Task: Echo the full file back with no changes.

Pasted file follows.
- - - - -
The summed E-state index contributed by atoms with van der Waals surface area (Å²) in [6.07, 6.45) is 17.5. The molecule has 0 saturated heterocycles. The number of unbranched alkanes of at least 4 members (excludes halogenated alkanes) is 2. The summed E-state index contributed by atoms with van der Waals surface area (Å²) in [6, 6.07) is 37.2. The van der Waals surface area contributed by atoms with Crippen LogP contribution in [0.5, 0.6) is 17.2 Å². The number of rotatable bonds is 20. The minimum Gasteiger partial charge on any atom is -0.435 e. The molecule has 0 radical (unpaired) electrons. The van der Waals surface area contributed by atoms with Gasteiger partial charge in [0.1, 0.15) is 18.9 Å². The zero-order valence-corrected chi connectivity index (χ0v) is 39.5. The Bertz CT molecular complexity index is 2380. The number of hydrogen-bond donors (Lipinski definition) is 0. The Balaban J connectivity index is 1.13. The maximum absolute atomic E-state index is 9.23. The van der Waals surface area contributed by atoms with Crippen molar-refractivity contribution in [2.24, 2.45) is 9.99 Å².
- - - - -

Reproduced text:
The summed E-state index contributed by atoms with van der Waals surface area (Å²) in [6.07, 6.45) is 17.5. The molecule has 0 saturated heterocycles. The number of unbranched alkanes of at least 4 members (excludes halogenated alkanes) is 2. The summed E-state index contributed by atoms with van der Waals surface area (Å²) in [6, 6.07) is 37.2. The van der Waals surface area contributed by atoms with Crippen LogP contribution in [0.5, 0.6) is 17.2 Å². The number of rotatable bonds is 20. The minimum Gasteiger partial charge on any atom is -0.435 e. The molecule has 0 radical (unpaired) electrons. The van der Waals surface area contributed by atoms with Gasteiger partial charge in [0.1, 0.15) is 18.9 Å². The zero-order valence-corrected chi connectivity index (χ0v) is 39.5. The Bertz CT molecular complexity index is 2380. The number of hydrogen-bond donors (Lipinski definition) is 0. The Balaban J connectivity index is 1.13. The maximum absolute atomic E-state index is 9.23. The van der Waals surface area contributed by atoms with Crippen molar-refractivity contribution in [2.24, 2.45) is 9.99 Å².